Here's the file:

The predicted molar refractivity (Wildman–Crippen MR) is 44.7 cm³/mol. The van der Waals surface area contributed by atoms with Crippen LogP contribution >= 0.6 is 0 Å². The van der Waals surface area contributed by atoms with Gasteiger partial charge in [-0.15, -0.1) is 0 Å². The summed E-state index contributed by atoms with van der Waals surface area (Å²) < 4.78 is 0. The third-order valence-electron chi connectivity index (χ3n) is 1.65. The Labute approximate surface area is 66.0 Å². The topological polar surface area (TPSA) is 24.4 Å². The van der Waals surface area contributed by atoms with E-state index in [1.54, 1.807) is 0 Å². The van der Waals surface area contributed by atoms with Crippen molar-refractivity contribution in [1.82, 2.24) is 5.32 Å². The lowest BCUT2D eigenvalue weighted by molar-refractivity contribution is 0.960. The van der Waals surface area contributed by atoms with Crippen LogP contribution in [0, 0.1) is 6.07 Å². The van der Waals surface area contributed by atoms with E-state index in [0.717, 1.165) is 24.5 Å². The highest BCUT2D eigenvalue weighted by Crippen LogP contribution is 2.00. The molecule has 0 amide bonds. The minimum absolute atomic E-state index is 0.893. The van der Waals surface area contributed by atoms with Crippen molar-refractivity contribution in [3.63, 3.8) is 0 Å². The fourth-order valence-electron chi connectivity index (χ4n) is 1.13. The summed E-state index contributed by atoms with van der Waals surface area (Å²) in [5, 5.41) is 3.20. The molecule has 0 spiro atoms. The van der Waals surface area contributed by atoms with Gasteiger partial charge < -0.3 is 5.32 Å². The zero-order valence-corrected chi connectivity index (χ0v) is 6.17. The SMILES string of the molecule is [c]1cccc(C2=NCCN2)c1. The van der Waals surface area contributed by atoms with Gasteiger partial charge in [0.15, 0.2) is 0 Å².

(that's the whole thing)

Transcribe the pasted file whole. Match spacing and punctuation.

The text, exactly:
The predicted molar refractivity (Wildman–Crippen MR) is 44.7 cm³/mol. The van der Waals surface area contributed by atoms with Crippen LogP contribution >= 0.6 is 0 Å². The van der Waals surface area contributed by atoms with Gasteiger partial charge in [-0.15, -0.1) is 0 Å². The summed E-state index contributed by atoms with van der Waals surface area (Å²) < 4.78 is 0. The third-order valence-electron chi connectivity index (χ3n) is 1.65. The Labute approximate surface area is 66.0 Å². The topological polar surface area (TPSA) is 24.4 Å². The van der Waals surface area contributed by atoms with E-state index in [1.54, 1.807) is 0 Å². The van der Waals surface area contributed by atoms with Crippen molar-refractivity contribution in [1.82, 2.24) is 5.32 Å². The lowest BCUT2D eigenvalue weighted by molar-refractivity contribution is 0.960. The van der Waals surface area contributed by atoms with Crippen LogP contribution in [0, 0.1) is 6.07 Å². The van der Waals surface area contributed by atoms with E-state index in [0.717, 1.165) is 24.5 Å². The highest BCUT2D eigenvalue weighted by Crippen LogP contribution is 2.00. The molecule has 0 amide bonds. The minimum absolute atomic E-state index is 0.893. The van der Waals surface area contributed by atoms with Crippen molar-refractivity contribution in [3.63, 3.8) is 0 Å². The fourth-order valence-electron chi connectivity index (χ4n) is 1.13. The summed E-state index contributed by atoms with van der Waals surface area (Å²) in [5, 5.41) is 3.20. The molecule has 0 spiro atoms. The van der Waals surface area contributed by atoms with Gasteiger partial charge < -0.3 is 5.32 Å². The zero-order valence-corrected chi connectivity index (χ0v) is 6.17. The SMILES string of the molecule is [c]1cccc(C2=NCCN2)c1. The van der Waals surface area contributed by atoms with Gasteiger partial charge in [0.15, 0.2) is 0 Å².